Revolutionizing Accessibility: Tongue-Controlled MouthPad Enables Computer Interaction for Paralyzed Users


The MouthPad allows users to interact with phones and computers using their tongue and other head gestures. Credit: Courtesy of Augmental

The startup Augmental allows users to operate phones and other devices using their tongue, mouth, and head gestures.

Tomás Vega developed the MouthPad through his startup, Augmental, to help people with disabilities interact with technology using just their tongues and head movements. His journey from a technology-enthused child to an innovative CEO underscores his commitment to enhancing life for those with physical limitations.

Early Inspirations and Technology’s Role

When Tomás Vega was 5 years old, he began to stutter. The experience gave him an appreciation for the adversity that can come with a disability. It also showed him the power of technology.

“A keyboard and a mouse were outlets,” Vega says. “They allowed me to be fluent in the things I did. I was able to transcend my limitations in a way, so I became obsessed with human augmentation and with the concept of cyborgs. I also gained empathy. I think we all have empathy, but we apply it according to our own experiences.”

Augmenting Abilities Through Technology

Vega has been using technology to augment human capabilities ever since. He began programming when he was 12. In high school, he helped people manage disabilities including hand impairments and multiple sclerosis. In college, first at the University of California at Berkeley and then at MIT, Vega built technologies that helped people with disabilities live more independently.

Today Vega is the co-founder and CEO of Augmental, a startup deploying technology that lets people with movement impairments seamlessly interact with their personal computational devices.

Innovating With the MouthPad

Augmental’s first product is the MouthPad, which allows users to control their computer, smartphone, or tablet through tongue and head movements. The MouthPad’s pressure-sensitive touch pad sits on the roof of the mouth, and, working with a pair of motion sensors, translates tongue and head gestures into cursor scrolling and clicks in real time via Bluetooth.

“We have a big chunk of the brain that is devoted to controlling the position of the tongue,” Vega explains. “The tongue comprises eight muscles, and most of the muscle fibers are slow-twitch, which means they don’t fatigue as quickly. So, I thought why don’t we leverage all of that?”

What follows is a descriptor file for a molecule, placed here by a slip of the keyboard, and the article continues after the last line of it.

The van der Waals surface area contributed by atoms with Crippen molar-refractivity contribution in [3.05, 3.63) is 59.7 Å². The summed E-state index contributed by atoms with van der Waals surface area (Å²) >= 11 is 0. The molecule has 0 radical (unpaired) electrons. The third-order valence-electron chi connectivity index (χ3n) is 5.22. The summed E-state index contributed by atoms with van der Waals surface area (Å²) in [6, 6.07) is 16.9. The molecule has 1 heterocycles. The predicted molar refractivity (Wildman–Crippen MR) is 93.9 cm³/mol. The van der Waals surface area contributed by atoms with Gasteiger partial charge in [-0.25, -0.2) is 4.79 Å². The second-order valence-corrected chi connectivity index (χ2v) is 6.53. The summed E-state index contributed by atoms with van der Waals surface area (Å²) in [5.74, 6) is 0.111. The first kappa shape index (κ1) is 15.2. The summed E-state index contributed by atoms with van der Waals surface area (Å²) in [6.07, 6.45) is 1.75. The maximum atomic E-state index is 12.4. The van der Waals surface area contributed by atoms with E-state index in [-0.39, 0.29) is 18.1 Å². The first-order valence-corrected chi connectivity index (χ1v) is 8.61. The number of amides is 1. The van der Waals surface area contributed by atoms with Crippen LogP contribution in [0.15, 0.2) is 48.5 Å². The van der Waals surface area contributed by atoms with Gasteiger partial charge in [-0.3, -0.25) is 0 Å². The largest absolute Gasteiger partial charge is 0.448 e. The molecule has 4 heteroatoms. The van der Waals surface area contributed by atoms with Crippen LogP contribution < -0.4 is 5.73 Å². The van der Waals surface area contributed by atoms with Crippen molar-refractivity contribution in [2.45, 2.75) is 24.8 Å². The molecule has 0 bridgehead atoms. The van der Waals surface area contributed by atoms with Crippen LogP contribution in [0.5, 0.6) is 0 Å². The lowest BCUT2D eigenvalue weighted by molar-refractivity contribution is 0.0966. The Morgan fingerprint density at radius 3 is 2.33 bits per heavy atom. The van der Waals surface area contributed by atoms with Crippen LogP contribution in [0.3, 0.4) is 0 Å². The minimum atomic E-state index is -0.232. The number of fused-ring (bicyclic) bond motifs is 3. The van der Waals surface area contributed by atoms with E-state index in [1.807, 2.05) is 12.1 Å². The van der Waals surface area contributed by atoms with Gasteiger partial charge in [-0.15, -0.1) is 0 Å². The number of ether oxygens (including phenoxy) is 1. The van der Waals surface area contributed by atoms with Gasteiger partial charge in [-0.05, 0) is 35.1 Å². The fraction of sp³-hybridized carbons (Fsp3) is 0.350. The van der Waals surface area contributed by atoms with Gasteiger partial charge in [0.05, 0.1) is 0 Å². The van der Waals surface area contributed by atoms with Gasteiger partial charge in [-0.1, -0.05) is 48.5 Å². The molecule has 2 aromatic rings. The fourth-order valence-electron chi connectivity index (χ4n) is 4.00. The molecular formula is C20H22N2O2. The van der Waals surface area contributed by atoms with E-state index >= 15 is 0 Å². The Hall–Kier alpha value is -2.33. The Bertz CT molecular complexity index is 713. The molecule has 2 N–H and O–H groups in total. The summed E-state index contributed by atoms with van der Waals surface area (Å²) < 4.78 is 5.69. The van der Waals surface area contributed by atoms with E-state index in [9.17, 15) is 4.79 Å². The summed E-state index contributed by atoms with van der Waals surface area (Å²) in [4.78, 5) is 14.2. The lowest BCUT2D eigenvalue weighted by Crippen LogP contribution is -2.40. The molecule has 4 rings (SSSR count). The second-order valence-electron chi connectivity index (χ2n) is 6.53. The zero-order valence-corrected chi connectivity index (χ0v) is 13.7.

Impact of Augmental’s Technologies

People with spinal cord injuries are already using the MouthPad every day to interact with their favorite devices independently. One of Augmental’s users, who is living with quadriplegia and studying math and computer science in college, says the device has helped her write math formulas and study in the library — use cases where other assistive speech-based devices weren’t appropriate. (See video below.)

“She can now take notes in class, she can play games with her friends,” Vega says. “She is more independent. Her mom told us that getting the MouthPad was the most significant moment since her injury.”

That’s the ultimate goal of Augmental: to improve the accessibility of technologies that have become an integral part of our lives.

“We hope that a person with a severe hand impairment can be as competent using a phone or tablet as somebody using their hands,” Vega says.

Educational and Professional Journey

In 2012, as a first-year student at UC Berkeley, Vega met his eventual Augmental co-founder, Corten Singer. That year, he told Singer he was determined to join the Media Lab as a graduate student, something he achieved four years later when he joined the Media Lab’s Fluid Interfaces research group run by Pattie Maes, MIT’s Germeshausen Professor of Media Arts and Sciences.

“I only applied to one program for grad school, and that was the Media Lab,” Vega says. “I thought it was the only place where I could do what I wanted to do, which is augmenting human ability.”